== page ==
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Let NY Vote Coalition applauds Cuomo's investment in early voting


NEW YORK -- Today, Governor Cuomo announced a historic 30-day amendment to his proposed budget that that will provide approximately $7 million to New York counties to offer Early Voting.

Early Voting would allow citizens to cast ballots in person days, sometimes weeks, before an election. Currently, 37 states already have some form of Early Voting, leaving New York as one of only 13 states without any means to vote early except via absentee ballot.

"The Let NY Vote Coaltion applauds Governor Cuomo's proposed investment for early voting in his 2018-19 amended budget. The historic proposal of $7 million dollars for New York counties to offer some form of early voting, if passed, will put New York in line with 37 other states that already offer some form of it. This is a bi-partisan, no brainer: New Yorkers should be able to exercise their basic democratic rights without unnecessary barriers. This is crucial next step in securing early voting for all eligible New Yorkers," said members of the Let NY Vote Coalition.

A Siena Poll released this morning shows 67% of New Yorkers, including 60% of Upstate New York, 48% of Republicans and 65% of suburban New Yorkers, support Early Voting. This percentage is up two percent from January.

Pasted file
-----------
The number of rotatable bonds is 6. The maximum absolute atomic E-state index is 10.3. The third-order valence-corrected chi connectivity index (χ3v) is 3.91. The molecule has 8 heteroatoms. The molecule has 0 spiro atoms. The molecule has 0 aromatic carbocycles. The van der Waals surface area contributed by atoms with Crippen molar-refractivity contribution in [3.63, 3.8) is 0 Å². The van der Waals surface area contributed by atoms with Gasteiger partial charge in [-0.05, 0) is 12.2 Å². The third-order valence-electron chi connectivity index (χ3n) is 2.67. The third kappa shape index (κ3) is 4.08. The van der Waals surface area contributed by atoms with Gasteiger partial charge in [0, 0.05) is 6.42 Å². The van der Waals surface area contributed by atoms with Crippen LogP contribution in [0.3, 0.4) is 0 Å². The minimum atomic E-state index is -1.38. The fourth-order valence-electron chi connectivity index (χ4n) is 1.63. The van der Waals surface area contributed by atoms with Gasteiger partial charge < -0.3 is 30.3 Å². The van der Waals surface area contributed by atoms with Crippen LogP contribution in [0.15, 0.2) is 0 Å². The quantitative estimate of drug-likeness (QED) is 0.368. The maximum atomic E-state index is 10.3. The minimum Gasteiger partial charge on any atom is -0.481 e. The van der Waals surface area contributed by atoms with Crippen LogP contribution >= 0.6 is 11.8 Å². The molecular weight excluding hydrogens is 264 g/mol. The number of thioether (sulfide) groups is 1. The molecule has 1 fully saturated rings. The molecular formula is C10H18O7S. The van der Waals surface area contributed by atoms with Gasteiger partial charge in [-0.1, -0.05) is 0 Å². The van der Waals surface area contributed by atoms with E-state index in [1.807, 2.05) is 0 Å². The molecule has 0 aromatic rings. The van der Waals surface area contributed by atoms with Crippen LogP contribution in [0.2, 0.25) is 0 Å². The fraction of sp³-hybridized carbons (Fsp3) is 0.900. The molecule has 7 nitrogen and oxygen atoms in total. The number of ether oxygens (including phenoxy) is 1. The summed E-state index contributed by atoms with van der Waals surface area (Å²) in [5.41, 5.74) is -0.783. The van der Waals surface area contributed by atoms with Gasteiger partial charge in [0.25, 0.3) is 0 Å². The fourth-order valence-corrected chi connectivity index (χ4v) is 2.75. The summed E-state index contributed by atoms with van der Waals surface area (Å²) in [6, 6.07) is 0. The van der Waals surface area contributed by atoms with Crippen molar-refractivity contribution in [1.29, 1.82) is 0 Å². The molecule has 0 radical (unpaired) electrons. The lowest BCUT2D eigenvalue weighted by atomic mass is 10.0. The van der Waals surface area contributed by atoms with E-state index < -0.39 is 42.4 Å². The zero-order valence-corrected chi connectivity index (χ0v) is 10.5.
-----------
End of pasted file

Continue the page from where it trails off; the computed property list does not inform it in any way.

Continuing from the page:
On Sunday, the New York Times editorialized on not only the need for Early Voting in New York, but to put funding in the budget.


This year, Let NY Vote, formally known as Easy Elections NY, formed as a statewide coalition of organizations & grassroots groups fighting to modernize New York's elections. The goal is to pass simple solutions in 2018 to improve our elections and remove barriers to registering and voting for all New Yorkers.

Outdated elections are in part why only 29% of the state's eligible population voted in the last statewide election in 2014, putting New York in the bottom third nationally: New York State currently ranks 41st in the nation.

The Let NY Vote coalition is made up of over thirty organizations, nonprofits, and labor unions, including Common Cause/NY, Public Citzen, New York State United Teachers, SEIU 32BJ, RWDSU, CWA District 1, as well as the statewide NAACP and National Action Network, civil liberties, reproductive and immigrant rights, criminal justice and re-entry groups, New American, and the LGBTQ community. A full list is available at letnyvote.org

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